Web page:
― 157 ―

The Red Kangaroo.

The spring sunshine was lighting up the Maroondah schoolroom. It was a cheerful room in a cross-curtained out-building, separated from the homestead by a lawn. The Maroondah gardens skirted a Queensland river, and from the schoolroom could be seen great, green-haired willows, dipping into the shining water, and making a delicious background for snowy fruit trees, and orange-groves, and glorious masses of roses, crimson, white, and golden. Beyond the river ran level green plains to the horizon. The sunbeams danced in at the open schoolroom windows, and the soldier birds sang “Sweet! “Sweet!” up the musical scale, making it difficult for the occupants of the room to take a keen interest in “Little Arthur's History of England.”

In a cushioned armchair sat an exceedingly pretty girl of 20. Her dark-blue cotton gown exactly matched the tint of her laughing eyes, and her curling hair made an aureole of gold about her head. Her cheeks had the colouring of rosy shells. A red-haired boy of eight, sturdy, tanned, and inconceivably freckled sat on a low chair on her right. On her left nestled against her a pretty rosy girl of seven, whose red curls and greenish-grey eyes were the only points she had in common with her brother. The governess held a copy of Lady Callcott's “Little Arthur's History of England” in one beautiful, white hand. The boy was droning out from another copy of that celebrated work.

“Although the poor—Britons were al-most na-ked, and had—very—bad—swords, and very weak spares and bows, and arrers—and small shields, made of bas-ket work—covered—with—leather—they were—so—brave—that—they fought a great—many—battles—against—the kangaroos.”

“Jim!” cries the teacher, laughing.

“Well, Crystal, I really can't 'tend. I'm thinking of the drive all the time. And we do fight the kangaroos, anyway.”

“There were none in ancient Britain, Jim.”

“Crikey! What a slow time the boys must have had there!”

And Jim went on stumbling over Lady Callcott's historical facts.

Crystal Wilton was the eldest daughter of a widowed squatter, who had failed and died, leaving four girls on the world's charity. John Forsythe, the owner of Maroondah had taken Crystal as a governess, chiefly because he got what he called “edication” for his children, cheap. Old Forsythe was as economical as he was wealthy and illiterate. The homestead had no mistress. John Forsythe had lost two wives. The first had left two sons. Jim and Margaret, usually calld Midget, were the children of the second marriage. The house was managed by Mrs. Daggert, a grim, middle-aged

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housekeeper. John Forsythe was a clever man, who had made Maroondah one of the show sheep stations of the district, but he was entirely unconscious that both his sons were the slaves of the blue-eyed governess.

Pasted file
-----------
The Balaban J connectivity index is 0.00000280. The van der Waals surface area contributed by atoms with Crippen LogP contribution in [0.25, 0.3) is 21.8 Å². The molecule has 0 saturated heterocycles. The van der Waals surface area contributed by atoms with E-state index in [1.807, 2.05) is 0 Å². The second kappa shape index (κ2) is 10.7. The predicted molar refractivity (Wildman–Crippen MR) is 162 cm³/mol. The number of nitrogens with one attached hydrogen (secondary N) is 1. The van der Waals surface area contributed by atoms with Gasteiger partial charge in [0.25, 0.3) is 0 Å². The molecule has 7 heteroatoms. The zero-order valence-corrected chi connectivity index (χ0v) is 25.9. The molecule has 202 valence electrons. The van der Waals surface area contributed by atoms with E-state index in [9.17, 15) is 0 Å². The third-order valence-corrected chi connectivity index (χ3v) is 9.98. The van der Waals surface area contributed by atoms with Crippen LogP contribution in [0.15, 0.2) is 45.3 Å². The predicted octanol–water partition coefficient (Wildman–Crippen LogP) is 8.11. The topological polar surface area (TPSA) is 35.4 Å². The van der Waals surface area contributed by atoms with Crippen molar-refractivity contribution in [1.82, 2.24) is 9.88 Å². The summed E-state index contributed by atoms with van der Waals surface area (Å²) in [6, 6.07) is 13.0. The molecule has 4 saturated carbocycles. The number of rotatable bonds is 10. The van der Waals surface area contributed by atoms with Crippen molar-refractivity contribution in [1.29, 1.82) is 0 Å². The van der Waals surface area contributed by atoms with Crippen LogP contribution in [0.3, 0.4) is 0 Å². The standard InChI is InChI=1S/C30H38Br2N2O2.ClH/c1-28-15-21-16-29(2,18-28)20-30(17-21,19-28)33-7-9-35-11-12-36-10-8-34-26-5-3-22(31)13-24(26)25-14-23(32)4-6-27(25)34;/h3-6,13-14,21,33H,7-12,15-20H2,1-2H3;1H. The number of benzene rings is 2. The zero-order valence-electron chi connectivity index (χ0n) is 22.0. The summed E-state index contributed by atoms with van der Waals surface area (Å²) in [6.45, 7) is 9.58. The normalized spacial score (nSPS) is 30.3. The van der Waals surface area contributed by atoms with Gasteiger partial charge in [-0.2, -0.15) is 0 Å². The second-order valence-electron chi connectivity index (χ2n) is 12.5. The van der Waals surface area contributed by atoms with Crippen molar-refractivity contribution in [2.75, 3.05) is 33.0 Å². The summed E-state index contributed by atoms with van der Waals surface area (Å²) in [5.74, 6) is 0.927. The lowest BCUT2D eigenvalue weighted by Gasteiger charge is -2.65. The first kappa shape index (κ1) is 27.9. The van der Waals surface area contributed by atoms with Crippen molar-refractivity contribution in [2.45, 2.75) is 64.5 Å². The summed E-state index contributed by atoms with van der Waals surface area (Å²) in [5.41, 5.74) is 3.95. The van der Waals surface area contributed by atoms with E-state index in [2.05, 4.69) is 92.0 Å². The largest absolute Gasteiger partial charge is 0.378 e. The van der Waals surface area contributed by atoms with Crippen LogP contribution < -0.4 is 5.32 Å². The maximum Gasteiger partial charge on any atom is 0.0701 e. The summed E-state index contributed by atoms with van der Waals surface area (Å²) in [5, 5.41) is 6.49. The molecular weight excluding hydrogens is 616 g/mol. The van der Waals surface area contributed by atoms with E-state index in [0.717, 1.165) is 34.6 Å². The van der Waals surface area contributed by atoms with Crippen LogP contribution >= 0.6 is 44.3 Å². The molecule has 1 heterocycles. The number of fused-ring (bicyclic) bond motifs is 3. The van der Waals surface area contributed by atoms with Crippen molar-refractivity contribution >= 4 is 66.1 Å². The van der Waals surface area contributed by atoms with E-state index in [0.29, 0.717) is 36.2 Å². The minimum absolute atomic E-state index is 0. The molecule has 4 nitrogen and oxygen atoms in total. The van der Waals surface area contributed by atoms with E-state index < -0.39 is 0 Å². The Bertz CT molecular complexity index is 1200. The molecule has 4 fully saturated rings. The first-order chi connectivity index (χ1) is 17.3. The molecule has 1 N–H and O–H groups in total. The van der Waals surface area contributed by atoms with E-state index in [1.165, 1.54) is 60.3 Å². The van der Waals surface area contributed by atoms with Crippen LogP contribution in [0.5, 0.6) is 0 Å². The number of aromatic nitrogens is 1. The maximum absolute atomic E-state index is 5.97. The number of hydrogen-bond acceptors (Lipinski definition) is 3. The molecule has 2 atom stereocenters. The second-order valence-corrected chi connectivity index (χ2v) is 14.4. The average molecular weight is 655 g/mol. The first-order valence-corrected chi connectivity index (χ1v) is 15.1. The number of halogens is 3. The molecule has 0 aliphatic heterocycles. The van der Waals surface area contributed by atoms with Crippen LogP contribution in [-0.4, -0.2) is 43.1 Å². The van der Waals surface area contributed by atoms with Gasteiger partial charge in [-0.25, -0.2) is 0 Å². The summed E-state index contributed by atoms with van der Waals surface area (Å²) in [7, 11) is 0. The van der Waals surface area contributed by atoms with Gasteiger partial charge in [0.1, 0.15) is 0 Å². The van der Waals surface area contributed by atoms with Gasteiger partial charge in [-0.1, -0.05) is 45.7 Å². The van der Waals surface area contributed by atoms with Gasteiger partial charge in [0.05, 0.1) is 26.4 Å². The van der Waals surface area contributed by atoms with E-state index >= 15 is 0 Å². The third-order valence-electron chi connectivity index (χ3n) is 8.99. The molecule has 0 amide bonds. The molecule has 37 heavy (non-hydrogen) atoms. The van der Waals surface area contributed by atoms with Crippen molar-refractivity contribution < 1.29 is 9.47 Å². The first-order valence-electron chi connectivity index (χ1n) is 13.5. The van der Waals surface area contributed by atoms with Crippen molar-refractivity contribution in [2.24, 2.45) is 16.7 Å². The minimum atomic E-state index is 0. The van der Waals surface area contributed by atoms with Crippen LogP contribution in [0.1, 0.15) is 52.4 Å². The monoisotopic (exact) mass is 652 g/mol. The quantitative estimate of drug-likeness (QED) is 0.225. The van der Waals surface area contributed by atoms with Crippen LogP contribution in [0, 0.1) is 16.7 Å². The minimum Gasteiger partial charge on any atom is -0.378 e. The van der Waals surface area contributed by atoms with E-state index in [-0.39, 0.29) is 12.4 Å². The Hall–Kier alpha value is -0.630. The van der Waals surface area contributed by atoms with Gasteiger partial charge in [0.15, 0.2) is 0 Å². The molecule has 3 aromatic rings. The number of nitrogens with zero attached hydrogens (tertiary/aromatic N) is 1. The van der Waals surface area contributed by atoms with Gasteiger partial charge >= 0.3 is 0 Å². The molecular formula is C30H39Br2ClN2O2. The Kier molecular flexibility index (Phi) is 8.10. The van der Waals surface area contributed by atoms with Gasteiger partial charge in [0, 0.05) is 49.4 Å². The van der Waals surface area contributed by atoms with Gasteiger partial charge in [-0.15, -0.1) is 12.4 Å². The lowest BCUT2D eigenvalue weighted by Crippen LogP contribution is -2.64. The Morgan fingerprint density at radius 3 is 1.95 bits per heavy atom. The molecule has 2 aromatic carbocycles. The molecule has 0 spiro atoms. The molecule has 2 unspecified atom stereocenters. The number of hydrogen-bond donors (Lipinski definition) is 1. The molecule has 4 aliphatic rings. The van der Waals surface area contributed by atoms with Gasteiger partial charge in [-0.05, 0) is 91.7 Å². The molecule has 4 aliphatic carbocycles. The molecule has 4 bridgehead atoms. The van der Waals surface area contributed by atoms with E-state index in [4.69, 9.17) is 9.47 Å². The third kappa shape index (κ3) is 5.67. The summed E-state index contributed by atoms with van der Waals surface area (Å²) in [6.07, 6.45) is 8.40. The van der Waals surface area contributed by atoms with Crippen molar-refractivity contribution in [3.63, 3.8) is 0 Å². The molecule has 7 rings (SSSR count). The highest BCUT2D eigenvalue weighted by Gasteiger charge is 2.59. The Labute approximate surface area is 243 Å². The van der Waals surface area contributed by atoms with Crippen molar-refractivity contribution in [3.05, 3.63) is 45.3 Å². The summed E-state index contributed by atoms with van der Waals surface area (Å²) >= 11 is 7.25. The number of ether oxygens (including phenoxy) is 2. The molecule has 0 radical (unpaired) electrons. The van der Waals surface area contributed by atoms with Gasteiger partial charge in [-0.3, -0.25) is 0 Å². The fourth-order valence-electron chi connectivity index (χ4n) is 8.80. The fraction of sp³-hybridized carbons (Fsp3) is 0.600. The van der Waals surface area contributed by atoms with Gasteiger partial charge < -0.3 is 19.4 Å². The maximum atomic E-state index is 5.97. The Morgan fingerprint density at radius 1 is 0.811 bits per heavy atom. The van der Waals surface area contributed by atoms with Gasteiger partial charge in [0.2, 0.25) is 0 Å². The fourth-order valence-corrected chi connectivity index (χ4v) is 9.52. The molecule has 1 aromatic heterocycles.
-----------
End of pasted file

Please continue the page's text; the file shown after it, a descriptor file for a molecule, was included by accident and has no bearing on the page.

Jim had not been long occupied in slow and painful tracking of the ancient Britons, when there was a loud rap at the schoolroom door.

“Come in,” said Crystal. And a tall young man carrying a gun strode into the room, with a fine black-and-tan collie at his heels.

“Drive's on in ten minutes,” he cried, in a ringing voice. “Look sharp, Rufus and Midget.”

The children scampered out upon the lawn.

“I have your gun ready, Crystal,” said Jack Forsythe, gently, coming up to the girl's chair, “and Mat is saddling Bayard.”

Crystal smiled sweetly at this handsome son of Anak. Jack Forsythe was undeniably good-looking, though a costume consisting of a loose holland coat, a soft shirt, secured at the waist by a cartridge belt, shabby tweed trousers and old leggings, was not calculated to enhance his beauty. He had fine dark eyes, a good nose, and a particularly handsome moustache. This ornament hid a rather coarse and sensual mouth, but Crystal shared in the common opinion of Jack Forsythe, that he was a fine young Queenslander, and twice the man his bookish elder brother Theyre appeared likely to become. Jack was only 23, but he had developed quickly in the forcing Queensland climate, and was reputed the best shot and scrub rider on the Downs. Old Forsythe grumbled equally at all his children, but he had been heard to own that he “liked a lad with a spark of the devil in 'im, and Jack 'ad more 'n one.”

Crystal went over to the schoolroom piano and sat down, beginning to play a dreamy waltz.

“I don't know that I want to go. It's cruel work shooting kangaroos. Poor beasties.”

“It's too bad,” said the young man, impatiently. “I got up this kangaroo drive for you. And you promised to ride with me.” He paused, and added jealously, “I believe you want to stay behind with Theyre.”

A quiet voice at the door interrupted him. “The old man is asking for you, Jack; the Mountfords are come,” and Theyre Forsythe came into the schoolroom.

Jack frowned, whistled to his dog, and went reluctantly away.